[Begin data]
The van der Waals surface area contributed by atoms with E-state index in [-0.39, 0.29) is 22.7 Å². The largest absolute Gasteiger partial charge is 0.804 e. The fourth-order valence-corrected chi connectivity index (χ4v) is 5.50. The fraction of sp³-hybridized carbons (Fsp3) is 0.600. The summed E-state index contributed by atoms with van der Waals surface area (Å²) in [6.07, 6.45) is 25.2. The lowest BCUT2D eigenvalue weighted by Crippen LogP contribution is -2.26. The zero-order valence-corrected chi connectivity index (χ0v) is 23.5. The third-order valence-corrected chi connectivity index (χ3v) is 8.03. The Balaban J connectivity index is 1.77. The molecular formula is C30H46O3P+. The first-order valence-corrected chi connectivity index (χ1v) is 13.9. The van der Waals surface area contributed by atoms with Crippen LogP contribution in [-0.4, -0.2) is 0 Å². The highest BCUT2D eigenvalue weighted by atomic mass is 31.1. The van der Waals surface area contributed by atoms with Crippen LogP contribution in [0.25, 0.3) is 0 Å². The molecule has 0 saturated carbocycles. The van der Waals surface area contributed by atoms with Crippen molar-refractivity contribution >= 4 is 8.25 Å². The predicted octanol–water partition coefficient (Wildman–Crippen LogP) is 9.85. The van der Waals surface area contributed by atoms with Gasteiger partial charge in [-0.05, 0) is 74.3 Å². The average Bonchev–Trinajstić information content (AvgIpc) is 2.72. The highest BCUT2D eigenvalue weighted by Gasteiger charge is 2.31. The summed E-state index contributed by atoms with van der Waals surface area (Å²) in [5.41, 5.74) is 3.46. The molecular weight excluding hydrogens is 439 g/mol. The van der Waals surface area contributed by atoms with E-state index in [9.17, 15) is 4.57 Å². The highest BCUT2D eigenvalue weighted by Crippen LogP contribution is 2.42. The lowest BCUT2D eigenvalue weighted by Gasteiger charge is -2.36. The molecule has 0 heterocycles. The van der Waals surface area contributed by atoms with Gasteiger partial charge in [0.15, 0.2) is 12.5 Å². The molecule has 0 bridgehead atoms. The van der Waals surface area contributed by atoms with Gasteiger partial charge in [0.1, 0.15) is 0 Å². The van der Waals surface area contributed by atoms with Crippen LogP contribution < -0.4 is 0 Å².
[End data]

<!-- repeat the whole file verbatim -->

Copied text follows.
The van der Waals surface area contributed by atoms with E-state index in [-0.39, 0.29) is 22.7 Å². The largest absolute Gasteiger partial charge is 0.804 e. The fourth-order valence-corrected chi connectivity index (χ4v) is 5.50. The fraction of sp³-hybridized carbons (Fsp3) is 0.600. The summed E-state index contributed by atoms with van der Waals surface area (Å²) in [6.07, 6.45) is 25.2. The lowest BCUT2D eigenvalue weighted by Crippen LogP contribution is -2.26. The zero-order valence-corrected chi connectivity index (χ0v) is 23.5. The third-order valence-corrected chi connectivity index (χ3v) is 8.03. The Balaban J connectivity index is 1.77. The molecular formula is C30H46O3P+. The first-order valence-corrected chi connectivity index (χ1v) is 13.9. The van der Waals surface area contributed by atoms with Crippen LogP contribution in [-0.4, -0.2) is 0 Å². The highest BCUT2D eigenvalue weighted by atomic mass is 31.1. The van der Waals surface area contributed by atoms with Crippen LogP contribution in [0.25, 0.3) is 0 Å². The molecule has 0 saturated carbocycles. The van der Waals surface area contributed by atoms with Crippen molar-refractivity contribution >= 4 is 8.25 Å². The predicted octanol–water partition coefficient (Wildman–Crippen LogP) is 9.85. The van der Waals surface area contributed by atoms with Gasteiger partial charge in [-0.05, 0) is 74.3 Å². The average Bonchev–Trinajstić information content (AvgIpc) is 2.72. The highest BCUT2D eigenvalue weighted by Gasteiger charge is 2.31. The summed E-state index contributed by atoms with van der Waals surface area (Å²) in [5.41, 5.74) is 3.46. The molecular weight excluding hydrogens is 439 g/mol. The van der Waals surface area contributed by atoms with E-state index in [9.17, 15) is 4.57 Å². The highest BCUT2D eigenvalue weighted by Crippen LogP contribution is 2.42. The lowest BCUT2D eigenvalue weighted by Gasteiger charge is -2.36. The molecule has 0 heterocycles. The van der Waals surface area contributed by atoms with Gasteiger partial charge in [0.15, 0.2) is 12.5 Å². The molecule has 0 bridgehead atoms. The van der Waals surface area contributed by atoms with Gasteiger partial charge in [0.1, 0.15) is 0 Å². The van der Waals surface area contributed by atoms with Crippen LogP contribution < -0.4 is 0 Å².